by Andru McCracken – with files from Dr. Tony Phillips of Spaceweather.com
There’s nothing new or particularly rare about STEVE, according to spaceweather.com, but it’s only recently been classified by astronomers thanks to the hundreds of thousands of amateur astronomers with the ability to record images of the heavens at night.
McBride photographer and skywatcher Matthew Wheeler is one of those astronomers and his recent photographs and accompanying time lapse video of STEVE has made the landing page of spaceweather.com.
While it shares some characteristics with northern lights, STEVE is different, according to spaceweather.com author Dr. Tony Phillips. He said STEVE is an acronym for Strong Thermal Emission Velocity Enhancement.
“Researchers are only beginning to understand the phenomenon — aided by a chance encounter between STEVE and a European satellite. In situ measurements suggest that STEVE is the afterglow of a hot ribbon of gas that flows through Earth’s magnetosphere during some geomagnetic storms,” writes Phillips on his space blog.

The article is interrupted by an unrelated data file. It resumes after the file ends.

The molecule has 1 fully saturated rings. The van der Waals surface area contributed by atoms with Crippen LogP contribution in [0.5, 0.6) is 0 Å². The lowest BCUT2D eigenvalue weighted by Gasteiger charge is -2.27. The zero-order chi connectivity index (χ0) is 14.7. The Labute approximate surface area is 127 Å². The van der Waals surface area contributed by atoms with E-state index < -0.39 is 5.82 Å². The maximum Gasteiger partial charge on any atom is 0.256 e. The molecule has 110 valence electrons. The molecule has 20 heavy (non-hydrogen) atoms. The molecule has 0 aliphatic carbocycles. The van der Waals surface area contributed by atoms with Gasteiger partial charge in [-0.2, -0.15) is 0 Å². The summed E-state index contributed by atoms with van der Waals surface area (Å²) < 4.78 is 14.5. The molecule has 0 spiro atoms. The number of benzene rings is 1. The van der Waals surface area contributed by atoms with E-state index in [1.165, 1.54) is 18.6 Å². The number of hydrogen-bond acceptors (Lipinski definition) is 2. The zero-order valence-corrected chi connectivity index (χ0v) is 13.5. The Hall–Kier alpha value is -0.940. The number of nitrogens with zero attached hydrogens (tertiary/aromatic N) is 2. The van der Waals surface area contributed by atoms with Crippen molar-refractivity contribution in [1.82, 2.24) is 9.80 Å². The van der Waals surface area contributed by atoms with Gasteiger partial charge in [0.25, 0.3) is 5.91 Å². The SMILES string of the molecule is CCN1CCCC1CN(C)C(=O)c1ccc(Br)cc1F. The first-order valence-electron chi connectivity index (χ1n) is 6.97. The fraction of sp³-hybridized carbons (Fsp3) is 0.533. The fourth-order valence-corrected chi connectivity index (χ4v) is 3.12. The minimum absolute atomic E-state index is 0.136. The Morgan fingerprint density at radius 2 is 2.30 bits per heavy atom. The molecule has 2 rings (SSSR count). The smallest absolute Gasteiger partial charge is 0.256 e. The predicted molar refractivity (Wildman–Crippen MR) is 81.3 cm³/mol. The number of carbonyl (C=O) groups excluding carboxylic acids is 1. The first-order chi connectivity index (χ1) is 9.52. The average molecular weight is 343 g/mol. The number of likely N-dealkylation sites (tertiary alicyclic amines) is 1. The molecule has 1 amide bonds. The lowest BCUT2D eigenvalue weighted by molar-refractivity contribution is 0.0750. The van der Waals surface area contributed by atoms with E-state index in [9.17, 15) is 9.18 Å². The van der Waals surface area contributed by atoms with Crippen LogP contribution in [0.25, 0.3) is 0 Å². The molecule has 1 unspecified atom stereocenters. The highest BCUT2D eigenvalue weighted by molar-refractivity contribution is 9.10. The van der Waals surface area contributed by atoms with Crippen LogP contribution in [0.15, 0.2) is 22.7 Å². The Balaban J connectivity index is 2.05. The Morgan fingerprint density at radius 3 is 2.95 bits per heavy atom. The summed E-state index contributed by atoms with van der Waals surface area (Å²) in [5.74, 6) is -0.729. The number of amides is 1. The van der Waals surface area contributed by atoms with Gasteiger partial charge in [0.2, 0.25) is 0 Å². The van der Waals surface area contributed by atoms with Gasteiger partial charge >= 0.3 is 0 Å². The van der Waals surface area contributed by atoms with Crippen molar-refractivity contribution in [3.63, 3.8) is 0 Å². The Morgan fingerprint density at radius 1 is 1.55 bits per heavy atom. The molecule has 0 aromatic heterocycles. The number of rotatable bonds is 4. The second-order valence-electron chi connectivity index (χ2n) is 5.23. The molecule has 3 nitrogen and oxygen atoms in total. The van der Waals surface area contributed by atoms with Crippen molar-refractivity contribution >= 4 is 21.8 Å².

Another photo, this one from the prairies, shows STEVE stretching from horizon to horizon.
“My dog barked at STEVE for the entire hour it was visible,” reports Wheeler. “We spotted the ribbon just after midnight, and even without dark-adapted eyes it was easy to see the textures moving at astonishing speed.”
Wheeler also captured photo and video of STEVE looking straight up, showing a beautiful interaction between the purple ribbon and nearby green “picket fence” auroras.
“The purple ribbon was moving much faster than the green pickets,” says Wheeler. “And while their forms varied from smooth to ragged and back again, their path across the sky was almost constant for the whole hour.”
Wheeler first noticed STEVE over the Robson valley in the 1980s. Wheeler said his late friend Robert Frear noticed STEVE while driving to Lamming Mills in 1962.
But despite STEVE being around for a long time, Phillips said much about the celestial phenomenon is still a mystery.
“Researchers still don’t understand why STEVE is purple, nor can they predict which geomagnetic storms will lure the arc out of hiding. Recent research suggests that STEVE loves equinoxes. The arc is seen most often during spring and fall.”
That means now is the season for STEVE, he says, and more sightings are possible in the nights ahead as the solar wind continues to blow.
To view Wheeler’s time lapse video of STEVE, visit: tinyurl.com/y87vzl95